Microsoft has announced partnerships with mapping companies with an ambition of creating smart location-based services across its ecosystem. The partnership with TomTom, Here, and Esri was announced this week at the Microsoft Technology Center in Detroit.
With a partnership with TomTom, which offers maps, traffic and navigation services, Microsoft will integrate enterprise-grade location-based services to Microsoft's Azure platform. The partnership will help both the companies to build and manage enterprise, mobile, Web, and Internet of Things applications that are location aware.
"Location is fast becoming a critical component of a broad range of applications and services. Teaming up with Microsoft will bring our technology to a much broader developer community on a platform they are already familiar with," said Harold Goddijn, TomTom CEO on the partnership with Microsoft.
The Redmond giant also announced an extension of its collaboration with Here, a global map and data services provider, which already powers Microsoft's services such as Bing, Cortana, Windows, and Office. With the extended partnership, Microsoft will use Here data and services into connected cars.
Talking about the partnership, Ashish Pandya, Director of Corporate Strategy for Here said, "We are entering a new era of services around connected cars in terms of safety, in-car productivity and making journeys more efficient. We don't think one single entity can do this by itself. It's going to take a collaborative effort. We're very pleased to expand the agreement we've had with Microsoft."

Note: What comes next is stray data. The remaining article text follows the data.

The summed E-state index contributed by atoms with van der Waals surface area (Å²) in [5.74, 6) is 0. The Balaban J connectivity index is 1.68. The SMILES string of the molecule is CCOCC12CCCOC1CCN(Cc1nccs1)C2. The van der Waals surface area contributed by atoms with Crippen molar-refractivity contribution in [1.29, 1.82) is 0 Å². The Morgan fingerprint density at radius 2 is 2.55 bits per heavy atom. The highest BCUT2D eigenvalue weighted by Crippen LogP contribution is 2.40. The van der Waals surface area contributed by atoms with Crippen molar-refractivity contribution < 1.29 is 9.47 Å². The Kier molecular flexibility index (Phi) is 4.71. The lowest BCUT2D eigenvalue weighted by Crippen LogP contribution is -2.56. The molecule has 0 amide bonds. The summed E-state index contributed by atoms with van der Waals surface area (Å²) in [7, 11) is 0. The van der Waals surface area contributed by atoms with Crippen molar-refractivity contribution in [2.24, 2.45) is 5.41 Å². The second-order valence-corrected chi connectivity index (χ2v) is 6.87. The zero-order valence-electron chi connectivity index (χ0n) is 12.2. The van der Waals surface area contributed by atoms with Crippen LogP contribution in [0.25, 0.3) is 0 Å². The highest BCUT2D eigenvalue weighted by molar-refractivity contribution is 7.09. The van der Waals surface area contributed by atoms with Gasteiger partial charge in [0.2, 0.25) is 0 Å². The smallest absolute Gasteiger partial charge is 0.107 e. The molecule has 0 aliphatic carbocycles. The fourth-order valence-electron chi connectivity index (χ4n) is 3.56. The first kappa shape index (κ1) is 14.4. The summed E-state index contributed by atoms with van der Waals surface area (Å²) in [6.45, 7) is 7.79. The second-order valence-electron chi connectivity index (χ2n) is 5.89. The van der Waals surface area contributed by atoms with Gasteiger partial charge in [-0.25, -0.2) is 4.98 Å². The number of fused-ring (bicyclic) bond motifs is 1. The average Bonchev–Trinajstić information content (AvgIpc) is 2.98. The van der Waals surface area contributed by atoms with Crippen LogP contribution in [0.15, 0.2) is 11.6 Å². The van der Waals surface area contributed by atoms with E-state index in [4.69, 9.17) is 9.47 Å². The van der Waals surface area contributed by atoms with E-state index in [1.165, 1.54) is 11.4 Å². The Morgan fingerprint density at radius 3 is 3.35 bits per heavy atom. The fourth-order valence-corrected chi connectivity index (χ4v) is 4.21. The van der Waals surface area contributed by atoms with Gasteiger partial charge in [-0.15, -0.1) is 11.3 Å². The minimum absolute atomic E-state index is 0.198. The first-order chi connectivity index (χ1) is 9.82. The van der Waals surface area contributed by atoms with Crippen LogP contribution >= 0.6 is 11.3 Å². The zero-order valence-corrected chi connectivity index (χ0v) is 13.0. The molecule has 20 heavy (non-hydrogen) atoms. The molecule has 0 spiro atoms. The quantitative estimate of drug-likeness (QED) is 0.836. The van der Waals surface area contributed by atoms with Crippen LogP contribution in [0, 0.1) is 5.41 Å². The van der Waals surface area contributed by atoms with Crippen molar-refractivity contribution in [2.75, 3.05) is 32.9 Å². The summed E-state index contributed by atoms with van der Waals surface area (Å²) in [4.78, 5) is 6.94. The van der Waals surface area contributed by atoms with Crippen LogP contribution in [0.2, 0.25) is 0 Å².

Microsoft also named Esri, which is a geographic information system (GIS) technology, as a partner. Notably, Esri's real-time GIS run on Azure. It can ingest real-time location-based data including weather data, social media feeds, live sensor data and location services data from third-party companies including Here and TomTom.
Microsoft said that with its partners it aims to create the next "world graph," a new data index of physical places, objects and devices and their interconnectivity. The company believes that the repository of geospatial data will be the next big concept in graph technology.
"In the future, Microsoft wants to enable global location-based services for customers differentiated by an open platform, with large data sets and natively integrated functionality for developers, and deep integration with other data graphs for new scenarios. We envision a platform that gives our customers choices, with many options for customization and opportunities to power smart cities, IoT and industrial transformation, from manufacturing to retail to automotive," wrote Kevin Dallas, Microsoft Corporate Vice President of Business Development.